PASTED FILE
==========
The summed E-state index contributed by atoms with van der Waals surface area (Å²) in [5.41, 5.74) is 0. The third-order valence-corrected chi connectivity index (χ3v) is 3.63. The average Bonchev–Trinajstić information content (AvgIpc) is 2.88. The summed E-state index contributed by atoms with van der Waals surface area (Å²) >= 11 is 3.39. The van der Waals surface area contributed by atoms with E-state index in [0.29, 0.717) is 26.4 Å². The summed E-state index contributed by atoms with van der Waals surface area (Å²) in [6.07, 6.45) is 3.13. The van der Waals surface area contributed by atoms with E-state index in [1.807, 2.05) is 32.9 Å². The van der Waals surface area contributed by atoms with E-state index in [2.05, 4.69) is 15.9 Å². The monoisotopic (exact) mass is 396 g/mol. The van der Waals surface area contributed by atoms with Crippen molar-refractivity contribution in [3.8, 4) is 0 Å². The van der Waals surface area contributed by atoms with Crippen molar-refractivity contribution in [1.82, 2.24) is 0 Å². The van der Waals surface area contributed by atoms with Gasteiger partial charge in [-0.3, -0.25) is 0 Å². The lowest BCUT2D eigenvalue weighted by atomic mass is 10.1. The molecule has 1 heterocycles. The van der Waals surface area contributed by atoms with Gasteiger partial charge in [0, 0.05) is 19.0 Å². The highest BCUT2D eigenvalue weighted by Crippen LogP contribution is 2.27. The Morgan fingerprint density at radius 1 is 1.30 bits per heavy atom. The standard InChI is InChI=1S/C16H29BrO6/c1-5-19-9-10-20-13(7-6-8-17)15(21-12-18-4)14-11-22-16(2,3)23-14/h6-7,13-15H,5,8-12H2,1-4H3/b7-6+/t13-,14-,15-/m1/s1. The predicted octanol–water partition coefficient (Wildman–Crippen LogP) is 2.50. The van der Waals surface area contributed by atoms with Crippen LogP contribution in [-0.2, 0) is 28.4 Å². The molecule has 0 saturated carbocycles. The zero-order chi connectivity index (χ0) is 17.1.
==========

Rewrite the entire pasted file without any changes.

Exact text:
The summed E-state index contributed by atoms with van der Waals surface area (Å²) in [5.41, 5.74) is 0. The third-order valence-corrected chi connectivity index (χ3v) is 3.63. The average Bonchev–Trinajstić information content (AvgIpc) is 2.88. The summed E-state index contributed by atoms with van der Waals surface area (Å²) >= 11 is 3.39. The van der Waals surface area contributed by atoms with E-state index in [0.29, 0.717) is 26.4 Å². The summed E-state index contributed by atoms with van der Waals surface area (Å²) in [6.07, 6.45) is 3.13. The van der Waals surface area contributed by atoms with E-state index in [1.807, 2.05) is 32.9 Å². The van der Waals surface area contributed by atoms with E-state index in [2.05, 4.69) is 15.9 Å². The monoisotopic (exact) mass is 396 g/mol. The van der Waals surface area contributed by atoms with Crippen molar-refractivity contribution in [3.8, 4) is 0 Å². The van der Waals surface area contributed by atoms with Crippen molar-refractivity contribution in [1.82, 2.24) is 0 Å². The van der Waals surface area contributed by atoms with Gasteiger partial charge in [-0.3, -0.25) is 0 Å². The lowest BCUT2D eigenvalue weighted by atomic mass is 10.1. The molecule has 1 heterocycles. The van der Waals surface area contributed by atoms with Gasteiger partial charge in [0, 0.05) is 19.0 Å². The highest BCUT2D eigenvalue weighted by Crippen LogP contribution is 2.27. The Morgan fingerprint density at radius 1 is 1.30 bits per heavy atom. The standard InChI is InChI=1S/C16H29BrO6/c1-5-19-9-10-20-13(7-6-8-17)15(21-12-18-4)14-11-22-16(2,3)23-14/h6-7,13-15H,5,8-12H2,1-4H3/b7-6+/t13-,14-,15-/m1/s1. The predicted octanol–water partition coefficient (Wildman–Crippen LogP) is 2.50. The van der Waals surface area contributed by atoms with Crippen LogP contribution in [-0.2, 0) is 28.4 Å². The molecule has 0 saturated carbocycles. The zero-order chi connectivity index (χ0) is 17.1.